Medicare: Now It's The Gop's Turn To SquirmPaul Magnusson
Republicans thought they had inoculated themselves from political trouble with the powerful senior-citizens lobby by pledging last fall to keep budget-cutting knives away from Social Security. Too bad they forgot to include Medicare.
The government's $175 billion health-care program for 37 million elderly has replaced Social Security as the Democrats' sure-fire political weapon. With dreadful timing, the GOP began talking of curbing Medicare's growth by $300 billion over seven years just weeks after the House passed $345 billion in tax cuts that will mostly help the top 12% of U.S. taxpayers.
Gleeful Democrats claim the Medicare dilemma lays bare the contradictions that have existed all along in the GOP Contract With America: You can't balance the budget, cut taxes, and still protect popular entitlements from major reductions. That's particularly true for Medicare, the largest pot of available budget-cutting funds now that the Republicans have put both Social Security and Pentagon spending off-limits. Another complication: Medicare officials on Apr. 3 warned that the program could go bankrupt by 2002. So it's no wonder Republicans are begging President Clinton for bipartisan negotiations to repair the program's finances--and GOP budget-balancing hopes.
"FULL CONFUSION MODE." The likelihood of a quick compromise and rescue? Nil. With the Republicans in disarray, the Democrats don't want them to stop squirming--at least not yet. "This is going to be the big political issue of the year," predicts Norman J. Ornstein of the American Enterprise Institute. Concedes a GOP senator: "It's a very volatile and exploitable issue and a loser for the Republicans."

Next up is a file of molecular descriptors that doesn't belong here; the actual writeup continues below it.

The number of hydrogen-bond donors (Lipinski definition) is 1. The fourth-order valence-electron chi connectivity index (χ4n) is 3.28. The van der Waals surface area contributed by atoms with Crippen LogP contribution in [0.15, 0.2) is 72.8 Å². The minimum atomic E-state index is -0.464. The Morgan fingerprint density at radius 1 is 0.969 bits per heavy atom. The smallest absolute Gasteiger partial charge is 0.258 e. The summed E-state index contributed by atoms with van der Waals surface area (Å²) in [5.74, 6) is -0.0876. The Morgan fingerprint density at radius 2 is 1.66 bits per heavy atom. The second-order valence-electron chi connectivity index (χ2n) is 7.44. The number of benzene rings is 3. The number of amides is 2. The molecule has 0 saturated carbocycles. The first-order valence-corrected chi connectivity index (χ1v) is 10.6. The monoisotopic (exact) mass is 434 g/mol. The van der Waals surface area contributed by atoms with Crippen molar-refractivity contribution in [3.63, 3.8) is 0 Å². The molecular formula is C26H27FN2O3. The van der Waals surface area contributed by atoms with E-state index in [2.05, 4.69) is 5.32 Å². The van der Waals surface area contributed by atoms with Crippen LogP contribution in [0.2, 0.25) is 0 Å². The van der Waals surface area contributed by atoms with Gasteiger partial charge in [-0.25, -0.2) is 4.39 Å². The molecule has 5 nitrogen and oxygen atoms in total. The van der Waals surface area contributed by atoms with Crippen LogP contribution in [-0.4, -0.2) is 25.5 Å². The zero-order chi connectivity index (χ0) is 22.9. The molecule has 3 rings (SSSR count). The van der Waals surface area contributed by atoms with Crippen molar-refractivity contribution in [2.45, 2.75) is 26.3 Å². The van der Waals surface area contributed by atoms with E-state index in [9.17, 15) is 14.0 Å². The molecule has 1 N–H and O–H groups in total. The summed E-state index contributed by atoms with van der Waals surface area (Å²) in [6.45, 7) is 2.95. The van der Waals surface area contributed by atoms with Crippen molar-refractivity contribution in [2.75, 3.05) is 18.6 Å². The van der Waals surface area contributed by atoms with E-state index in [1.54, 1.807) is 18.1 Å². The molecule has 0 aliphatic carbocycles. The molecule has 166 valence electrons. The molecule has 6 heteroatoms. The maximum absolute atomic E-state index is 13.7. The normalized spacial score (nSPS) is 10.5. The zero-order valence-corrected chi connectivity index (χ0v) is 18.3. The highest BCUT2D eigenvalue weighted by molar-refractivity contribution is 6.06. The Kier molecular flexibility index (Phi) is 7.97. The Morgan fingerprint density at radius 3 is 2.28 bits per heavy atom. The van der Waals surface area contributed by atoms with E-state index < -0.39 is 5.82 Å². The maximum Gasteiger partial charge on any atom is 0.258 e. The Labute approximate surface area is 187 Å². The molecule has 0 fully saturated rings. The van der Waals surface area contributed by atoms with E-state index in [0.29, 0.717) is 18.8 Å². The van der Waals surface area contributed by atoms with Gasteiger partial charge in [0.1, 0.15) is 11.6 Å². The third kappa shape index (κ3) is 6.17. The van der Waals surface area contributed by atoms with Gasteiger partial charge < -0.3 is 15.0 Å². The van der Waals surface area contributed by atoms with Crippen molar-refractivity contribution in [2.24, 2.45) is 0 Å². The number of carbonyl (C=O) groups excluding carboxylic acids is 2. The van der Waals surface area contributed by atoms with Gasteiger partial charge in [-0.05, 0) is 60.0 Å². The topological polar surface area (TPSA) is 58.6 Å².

That does not bode well for solving Medicare's big structural problem--costs that soar 10% a year. And panicked Republicans can't agree on a cure. House Speaker Newt Gingrich (R-Ga.) on Apr. 28 promised not to use Medicare savings to balance the budget. Meanwhile, the Senate and House Budget Committee chairmen plan to do the opposite. "They're in full confusion mode," says one health-industry lobbyist.
The temptation at the White House is to sit back and enjoy the GOP's plight. But Clintonites risk a backlash if they put smart politics above good policy. Advocates of seniors worry about Medicare's insolvency and will be leaning on the Democrats to rescue the program. "The idea that Medicare should be used for other purposes is a mistake," says Stanford G. Ross, a Democratic trustee of the Social Security funds. Solving Medicare's shortfall "is going to take bipartisanship and a mechanism to fix the system in a way that gives both parties credit."
The answer may be a commission similar to the 1983 group that saved Social Security from bankruptcy. That panel grew out of a similar firestorm--Democrats had assailed President Reagan for trying to cut old folks' pensions in 1981--and provided political cover for both parties to fix Social Security.
Senate Majority Leader Bob Dole (R-Kan.), who supports a commission, wants to solve the problem quickly so it won't mar his 1996 Presidential campaign. But the White House is insisting that reform of private-sector health care--which the GOP scuttled last year--be linked to any Medicare repairs.
That means an ambitious, long-term fix can't be completed until 1996, maybe even past the election. In the short term, modest cuts and reforms, such as spurring the use of managed care, must be agreed upon so a budget can be crafted. With the prospect of millions of seniors angry at Washington for playing politics with their benefits, doing nothing is just too risky.